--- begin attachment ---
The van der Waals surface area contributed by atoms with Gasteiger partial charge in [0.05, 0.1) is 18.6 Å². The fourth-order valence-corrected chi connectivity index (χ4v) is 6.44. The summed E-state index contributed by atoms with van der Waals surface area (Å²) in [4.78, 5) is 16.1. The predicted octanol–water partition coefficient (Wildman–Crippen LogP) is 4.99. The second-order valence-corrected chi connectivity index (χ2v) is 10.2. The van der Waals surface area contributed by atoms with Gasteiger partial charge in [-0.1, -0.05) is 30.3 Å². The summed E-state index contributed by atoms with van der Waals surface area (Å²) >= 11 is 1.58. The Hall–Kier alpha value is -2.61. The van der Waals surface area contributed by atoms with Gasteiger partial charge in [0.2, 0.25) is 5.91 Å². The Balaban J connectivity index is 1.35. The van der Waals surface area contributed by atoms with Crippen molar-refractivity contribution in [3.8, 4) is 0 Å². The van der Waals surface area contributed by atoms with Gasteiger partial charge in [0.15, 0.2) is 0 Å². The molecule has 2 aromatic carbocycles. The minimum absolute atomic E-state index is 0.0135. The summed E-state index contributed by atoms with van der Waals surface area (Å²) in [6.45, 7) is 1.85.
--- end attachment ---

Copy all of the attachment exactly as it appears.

The van der Waals surface area contributed by atoms with Gasteiger partial charge in [0.05, 0.1) is 18.6 Å². The fourth-order valence-corrected chi connectivity index (χ4v) is 6.44. The summed E-state index contributed by atoms with van der Waals surface area (Å²) in [4.78, 5) is 16.1. The predicted octanol–water partition coefficient (Wildman–Crippen LogP) is 4.99. The second-order valence-corrected chi connectivity index (χ2v) is 10.2. The van der Waals surface area contributed by atoms with Gasteiger partial charge in [-0.1, -0.05) is 30.3 Å². The summed E-state index contributed by atoms with van der Waals surface area (Å²) >= 11 is 1.58. The Hall–Kier alpha value is -2.61. The van der Waals surface area contributed by atoms with Gasteiger partial charge in [0.2, 0.25) is 5.91 Å². The Balaban J connectivity index is 1.35. The van der Waals surface area contributed by atoms with Crippen molar-refractivity contribution in [3.8, 4) is 0 Å². The van der Waals surface area contributed by atoms with Gasteiger partial charge in [0.15, 0.2) is 0 Å². The molecule has 2 aromatic carbocycles. The minimum absolute atomic E-state index is 0.0135. The summed E-state index contributed by atoms with van der Waals surface area (Å²) in [6.45, 7) is 1.85.